Augusta Davies Webster

Augusta Davies Webster Poems

Birds sing "I love you, love" the whole day through,
And not another song can they sing right;
But, singing done with, loving's done with quite,
The autumn sunders every twittering two.
...

Poor little diary, with its simple thoughts,
its good resolves, its "Studied French an hour,"
"Read Modern History," "Trimmed up my grey hat,"
"Darned stockings," "Tatted," "Practised my new song,"
...

Dead is he? Yes, our stranger guest said dead--
said it by noonday, when it seemed a thing
most natural and so indifferent
as if the tale ran that a while ago
...

Young laughters, and my music! Aye till now
The voice can reach no blending minors near;
'Tis the bird's trill because the spring is here
And spring means trilling on a blossomy bough;
...

5.

The sun drops luridly into the west;
darkness has raised her arms to draw him down
before the time, not waiting as of wont
till he has come to her behind the sea;
...

TOO rash, sweet birds, spring is not spring;
Sharp winds are fell in east and north;
Late blossoms die for peeping forth; Rains numb, frost
...

(The Doubter lays aside his book.)

"Answered a score of times." Oh, looked for teacher,
is this all you will teach me? I in the dark
...

Not yet!

I thought this time 'twas done at last,
the workings perfected, the life in it;
...

A bird and flower upon the tree,
Sweet peony and oriole,
Each of them a perfect soul,
...

DAY is dead, and let us sleep,
Sleep a while or sleep for aye,
'Twere the best if we unknew
...

FAREWELL: we two shall still meet day by day,
Live side by side;
But never more shall heart respond to heart.
...

DEAR love, good-night. And, tender sleep
,Seal up her lids like these drowsed flowers,
To make day fair when they unclose.
...

SOFT voices of the woods, that make
The summer air a harmony,
Winged whispers through the leaves where wake
Long wind-wafts dying in a sigh,
...

Alas, I thought this forest must be true,
And would not change because of my changed eyes;
...

A week ago; only a little week:
it seems so much much longer, though that day
is every morning still my yesterday;
as all my life 'twill be my yesterday,
...

SOME quick kind tears, some easy sorrow,
And then 'tis past.
'Twas sad; yet sadness has its morrow;
...

WHITE rose sighed in the morn,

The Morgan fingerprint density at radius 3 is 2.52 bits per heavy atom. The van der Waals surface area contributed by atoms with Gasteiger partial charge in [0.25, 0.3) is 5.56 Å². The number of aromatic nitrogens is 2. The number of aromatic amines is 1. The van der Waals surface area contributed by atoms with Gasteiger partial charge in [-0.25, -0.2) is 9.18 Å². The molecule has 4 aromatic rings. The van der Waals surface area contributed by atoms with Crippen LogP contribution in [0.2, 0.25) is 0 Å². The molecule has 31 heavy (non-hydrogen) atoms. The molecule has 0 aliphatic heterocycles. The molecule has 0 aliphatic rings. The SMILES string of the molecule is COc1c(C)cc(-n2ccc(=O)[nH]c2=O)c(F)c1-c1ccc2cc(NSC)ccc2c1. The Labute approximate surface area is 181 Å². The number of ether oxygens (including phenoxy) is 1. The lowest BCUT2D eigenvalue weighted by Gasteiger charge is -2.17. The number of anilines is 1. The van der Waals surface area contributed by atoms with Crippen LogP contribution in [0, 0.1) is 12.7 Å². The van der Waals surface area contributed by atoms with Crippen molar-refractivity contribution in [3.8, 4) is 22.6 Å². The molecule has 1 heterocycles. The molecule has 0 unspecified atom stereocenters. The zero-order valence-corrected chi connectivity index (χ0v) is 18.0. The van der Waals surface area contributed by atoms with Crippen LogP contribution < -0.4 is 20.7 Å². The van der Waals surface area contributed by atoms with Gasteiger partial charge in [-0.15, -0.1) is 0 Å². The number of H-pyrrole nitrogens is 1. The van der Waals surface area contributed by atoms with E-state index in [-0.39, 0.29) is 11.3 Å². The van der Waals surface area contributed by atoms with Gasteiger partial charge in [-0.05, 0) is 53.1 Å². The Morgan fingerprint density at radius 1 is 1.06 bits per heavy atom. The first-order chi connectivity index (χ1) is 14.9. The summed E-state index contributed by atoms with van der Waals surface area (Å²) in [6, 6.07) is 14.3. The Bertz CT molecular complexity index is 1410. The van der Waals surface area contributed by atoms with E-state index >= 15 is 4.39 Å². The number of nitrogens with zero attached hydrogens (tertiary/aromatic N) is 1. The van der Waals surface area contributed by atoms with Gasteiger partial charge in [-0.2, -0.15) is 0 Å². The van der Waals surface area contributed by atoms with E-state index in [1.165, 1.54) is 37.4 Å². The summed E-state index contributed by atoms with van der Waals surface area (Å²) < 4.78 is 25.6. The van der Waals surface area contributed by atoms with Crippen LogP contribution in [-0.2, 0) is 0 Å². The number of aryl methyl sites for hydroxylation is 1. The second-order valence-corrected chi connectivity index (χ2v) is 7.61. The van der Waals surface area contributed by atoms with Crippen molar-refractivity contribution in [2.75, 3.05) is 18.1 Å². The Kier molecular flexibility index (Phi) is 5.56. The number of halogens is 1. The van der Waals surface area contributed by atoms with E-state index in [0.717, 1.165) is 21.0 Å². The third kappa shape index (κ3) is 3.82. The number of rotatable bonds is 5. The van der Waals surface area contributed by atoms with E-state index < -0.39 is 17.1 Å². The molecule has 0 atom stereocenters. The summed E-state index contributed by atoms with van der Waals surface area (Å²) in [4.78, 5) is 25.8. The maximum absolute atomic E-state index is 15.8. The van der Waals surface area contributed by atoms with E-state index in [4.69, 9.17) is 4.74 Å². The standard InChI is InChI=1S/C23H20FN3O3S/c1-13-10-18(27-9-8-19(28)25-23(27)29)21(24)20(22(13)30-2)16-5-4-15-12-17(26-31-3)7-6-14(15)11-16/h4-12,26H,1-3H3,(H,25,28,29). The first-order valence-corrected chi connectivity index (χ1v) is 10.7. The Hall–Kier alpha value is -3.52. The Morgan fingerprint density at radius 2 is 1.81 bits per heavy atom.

Red rose laughed in the noon,
And 'Sweetest sweetness is ended soon,'
And 'Never heed for the thorn.'
...

No, mother, I am not sad:
Why think me sad? I was always still,
You remember, even when my heart was most glad
And you used to let me dream at my will;
...

IN the world was one green nook I knew,
Full of roses, roses red and white,
Reddest roses summer ever grew,
...

BLITHE summer blossom, born too late,
Wilt make my desert garden fair?
Lo Winter's hand is on the gate,
His breath is in the curdling air.
...

Augusta Davies Webster Biography

Born in 1837, Webster was a prolific writer in every genre, a self-educated classical scholar, a professional poetry reviewer, an activist, and an educator. She began her literary career as a young girl and had published two volumes of poetry, two well-received translations of Aeschylus and Euripides, and a three-volume novel by the time she became a very active member of the London Suffrage Society in the 1860s. During the 1870s Webster continued to support suffrage for women and the women’s movement in general, as well as liberalism and individualism, in a series of essays that she wrote for the Examiner and later published as A Housewife’s Opinions. Beginning in 1879, she served two terms on the London School Board, with the second term concurrent with her position as one of the main poetry reviewers for the Athenaeum. She consistently published poetry and drama in these years, as well as a children’s novella. Webster was married and had one daughter. In the 1880s she hosted literary salons and was one of the most respected literary, political, and social figures in London until she died of cancer in 1894. Webster disappeared from view immediately after her death, and critics are only now beginning the process of exploring the rich diversity of her work. The recent increased interest in Julia Augusta Webster bodes well for a more complete understanding of the significance of Webster’s work as a writer and professional critic, as well as her effectiveness as an activist and political figure. However, as this bibliographic project demonstrates, relatively few scholars have focused on the work of this woman of significance in the last half of the 19th century. Biography The only biographically focused work to date is Patricia Rigg’s book. Rigg 2009 makes use of archived letters and family records in the United Kingdom and the United States to construct as comprehensive an account of Webster’s early family connections, marriage, motherhood, activism, and professional reviewing work as archival materials allow.)

The Best Poem Of Augusta Davies Webster

Birds Sing I Love You, Love

Birds sing "I love you, love" the whole day through,
And not another song can they sing right;
But, singing done with, loving's done with quite,
The autumn sunders every twittering two.
And I'd not have love make too much ado
With sweet parades of fondness and delight,
Lest iterant wont should make caresses trite,
Love-names mere cuckoo ousters of the true.

Oh heart can hear heart's sense in senseless nought,
And heart that's sure of heart has little speech.
What shall it tell? The other knows its thought.
What shall one doubt or question or beseech
Who is assured and knows and, unbesought,
Possesses the dear trust that each gives each.

Augusta Davies Webster Comments

M Asim Nehal 08 March 2019

A wonderful poetess of past century.

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SUE SLACK 14 March 2018

can I copy the photo of Augusta Webster for my forthcoming book on Votes fpor Women in Cambridge?

0 1 Reply

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